Insurance policies: Read the fine print

  • Bajaj Capital, PTI, New Delhi
  • |
  • Updated: Apr 02, 2004 13:16 IST

An overview of what most insurance policies do not cover under General Insurance

Life has a way of throwing up nasty surprises. Under such circumstances, Insurance acts as a device that covers your risks and protects you. But like many financial products, your cover — be it health, motor or householder’s policies come with fine print exclusions that could, in some cases, lead to the rejection of your claims on technical grounds. A chain is only as strong as its weakest link; likewise, an insurance cover is only as good as its exclusions. A better understanding of precisely what your cover doesn’t cover will, therefore, shield you from unpleasant surprises.

The main reason for claims being rejected is in the small print — those legalese clauses you don’t normally notice while taking a policy. So, it helps to read the fine print carefully to ensure you get your money’s worth of insurance.

Here’s an overview of what most insurance policies do not cover under General Insurance.

Householder’s insurance
This policy covers the entire range of risks that a householder would wish to cover-loss or damage to the building and its contents, burglary, risks to jewellery and valuables, glass, domestic appliances, baggage, and so on. Each of these heads comes with its own set of exclusions. And, to complicate matters, each insurer has a different set of exclusions. Here are some twists you should look out for.

For the building and its contents, only the contents mentioned in the policy are covered; loss or damage to livestock and pets is not. Nor is damage to jewellery and valuables due to cracking, scratching or breakage of parts, and breakage of plate glass during removal and/or repairs, disfiguring or scratching of glass other than fractures extending through the entire thickness of the glass. The cover for breakdown of appliances and television excludes damage to external fittings like antenna and cost of transport to and from the repair shop.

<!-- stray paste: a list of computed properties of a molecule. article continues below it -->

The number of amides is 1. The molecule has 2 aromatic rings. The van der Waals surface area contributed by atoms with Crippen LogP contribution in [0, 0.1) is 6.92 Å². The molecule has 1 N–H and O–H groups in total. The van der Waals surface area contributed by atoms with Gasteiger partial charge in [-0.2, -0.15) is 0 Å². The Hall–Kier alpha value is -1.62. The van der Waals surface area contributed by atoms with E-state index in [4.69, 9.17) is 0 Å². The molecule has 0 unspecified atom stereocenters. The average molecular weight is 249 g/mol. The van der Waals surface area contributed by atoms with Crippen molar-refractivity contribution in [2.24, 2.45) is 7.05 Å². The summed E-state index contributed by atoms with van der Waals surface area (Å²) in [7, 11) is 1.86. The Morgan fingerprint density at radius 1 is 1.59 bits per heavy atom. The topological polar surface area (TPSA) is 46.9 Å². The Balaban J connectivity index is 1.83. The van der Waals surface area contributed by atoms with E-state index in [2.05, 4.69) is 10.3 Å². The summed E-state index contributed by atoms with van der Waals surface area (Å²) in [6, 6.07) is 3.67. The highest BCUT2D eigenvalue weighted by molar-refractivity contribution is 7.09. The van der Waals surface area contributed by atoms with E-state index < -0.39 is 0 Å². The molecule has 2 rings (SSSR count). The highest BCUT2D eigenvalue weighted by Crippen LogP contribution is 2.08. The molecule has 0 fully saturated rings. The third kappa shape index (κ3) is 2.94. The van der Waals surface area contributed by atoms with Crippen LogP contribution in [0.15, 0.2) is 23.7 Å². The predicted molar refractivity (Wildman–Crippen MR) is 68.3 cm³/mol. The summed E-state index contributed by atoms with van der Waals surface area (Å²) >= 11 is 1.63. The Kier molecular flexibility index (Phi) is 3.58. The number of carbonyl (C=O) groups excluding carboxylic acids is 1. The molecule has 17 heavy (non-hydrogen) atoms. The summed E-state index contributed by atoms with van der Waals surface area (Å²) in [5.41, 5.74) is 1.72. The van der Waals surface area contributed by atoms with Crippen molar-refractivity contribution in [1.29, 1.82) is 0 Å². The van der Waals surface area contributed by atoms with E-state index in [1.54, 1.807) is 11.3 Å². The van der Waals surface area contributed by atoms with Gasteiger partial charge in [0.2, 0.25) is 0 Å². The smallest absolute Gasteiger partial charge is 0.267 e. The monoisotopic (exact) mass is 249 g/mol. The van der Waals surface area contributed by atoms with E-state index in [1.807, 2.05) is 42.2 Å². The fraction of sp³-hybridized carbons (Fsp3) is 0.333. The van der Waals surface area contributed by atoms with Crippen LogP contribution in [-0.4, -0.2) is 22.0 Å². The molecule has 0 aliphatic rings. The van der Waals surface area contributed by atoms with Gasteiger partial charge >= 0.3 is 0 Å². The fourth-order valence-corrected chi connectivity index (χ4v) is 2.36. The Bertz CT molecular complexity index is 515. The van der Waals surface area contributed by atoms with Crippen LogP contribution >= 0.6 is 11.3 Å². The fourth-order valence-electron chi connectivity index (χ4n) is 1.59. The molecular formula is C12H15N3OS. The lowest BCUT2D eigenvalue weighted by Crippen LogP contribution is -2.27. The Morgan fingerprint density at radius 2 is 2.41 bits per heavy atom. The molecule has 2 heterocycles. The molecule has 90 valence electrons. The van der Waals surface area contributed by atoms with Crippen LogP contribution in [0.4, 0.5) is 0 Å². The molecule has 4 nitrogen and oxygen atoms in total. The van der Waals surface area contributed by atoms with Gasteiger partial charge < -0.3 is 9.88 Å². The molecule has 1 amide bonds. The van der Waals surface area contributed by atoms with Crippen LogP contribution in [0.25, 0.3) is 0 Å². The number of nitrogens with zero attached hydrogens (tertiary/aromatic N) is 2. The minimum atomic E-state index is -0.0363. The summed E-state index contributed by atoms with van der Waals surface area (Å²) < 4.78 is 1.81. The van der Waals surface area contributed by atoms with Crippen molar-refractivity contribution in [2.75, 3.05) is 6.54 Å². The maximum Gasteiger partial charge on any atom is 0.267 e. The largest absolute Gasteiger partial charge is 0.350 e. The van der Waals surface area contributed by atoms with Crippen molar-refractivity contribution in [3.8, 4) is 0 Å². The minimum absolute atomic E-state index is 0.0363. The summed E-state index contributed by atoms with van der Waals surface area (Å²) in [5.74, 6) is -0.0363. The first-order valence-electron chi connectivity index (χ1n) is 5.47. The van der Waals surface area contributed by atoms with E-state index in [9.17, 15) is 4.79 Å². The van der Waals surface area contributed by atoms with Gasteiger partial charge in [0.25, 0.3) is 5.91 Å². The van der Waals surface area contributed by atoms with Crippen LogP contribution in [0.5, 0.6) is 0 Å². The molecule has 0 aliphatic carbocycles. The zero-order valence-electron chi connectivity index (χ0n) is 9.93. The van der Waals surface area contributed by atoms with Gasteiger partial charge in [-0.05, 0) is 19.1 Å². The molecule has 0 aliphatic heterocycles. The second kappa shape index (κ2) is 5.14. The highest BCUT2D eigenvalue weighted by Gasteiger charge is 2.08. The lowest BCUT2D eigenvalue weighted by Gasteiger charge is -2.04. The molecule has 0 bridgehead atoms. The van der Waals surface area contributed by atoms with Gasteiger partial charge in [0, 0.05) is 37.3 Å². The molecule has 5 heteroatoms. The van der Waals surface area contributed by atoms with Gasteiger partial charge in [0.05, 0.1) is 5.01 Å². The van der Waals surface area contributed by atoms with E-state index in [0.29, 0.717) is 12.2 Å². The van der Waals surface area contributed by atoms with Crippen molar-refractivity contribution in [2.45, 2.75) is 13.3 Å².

Public liability
Under this policy, which usually comes bundled with a householder’s or motor insurance policy, the insurer indemnifies the holder in respect of sums that the latter is legally liable to pay to a third party. However, the cover excludes compensation for death of or injury to any member of the policyholder's family or damage to property belonging to or in the custody of the holder or his family.

Motor insurance
Under the Motor Vehicles Act, your vehicle will not be allowed on the roads without third-party liability insurance. With this cover, you are insured against death or injury (caused by your vehicle) to pedestrians, occupants of other vehicles, and outsiders other than passengers, for an unlimited amount. The amount is generally equivalent to the compensation awarded by a court. For damage to third-party property, you get unlimited cover on policies taken before 1 July 2002; on policies taken after that, there's a cap of Rs 7.5 lakh.

A comprehensive motor insurance policy offers wider cover, including loss or damage to the vehicle due to accidents, fire, explosion, lightning and burglary, but it does not cover damage to tyres (unless the vehicle too is damaged), wear and tear and mechanical breakdown. Claims under either policy can be rejected if the person driving the vehicle at the time of accident does not have a valid driving license or was drunk, or if the policy premium has not been paid beyond the grace period.

Personal accident cover
This policy covers you against accidents resulting in partial, total or temporary disability. The exclusions: accidents caused under the influence of liquor or drugs, breach of law, war, nuclear disaster and the like. There are different sub-clauses, and you cannot make a claim under more than one sub-category.

Medical insurance
TV commercials that show a happy spouse signing hospital bills with breezy cheerfulness — because she has medical insurance — tell only half the story. For one, not all hospital bills qualify for reimbursement: the policy comes into effect only when the holder is hospitalised for at least 24 hours. And you cannot make a claim within 30 days of buying the policy.

Apart from that, most health insurance plans don't cover diseases or injuries existing at the time of taking the cover, non-allopathic medication, congenital diseases, and cosmetic/aesthetic or related treatment.

The fine print is essentially where all the problems come from. Ignore it, and you could end up paying a lot more than the premiums.


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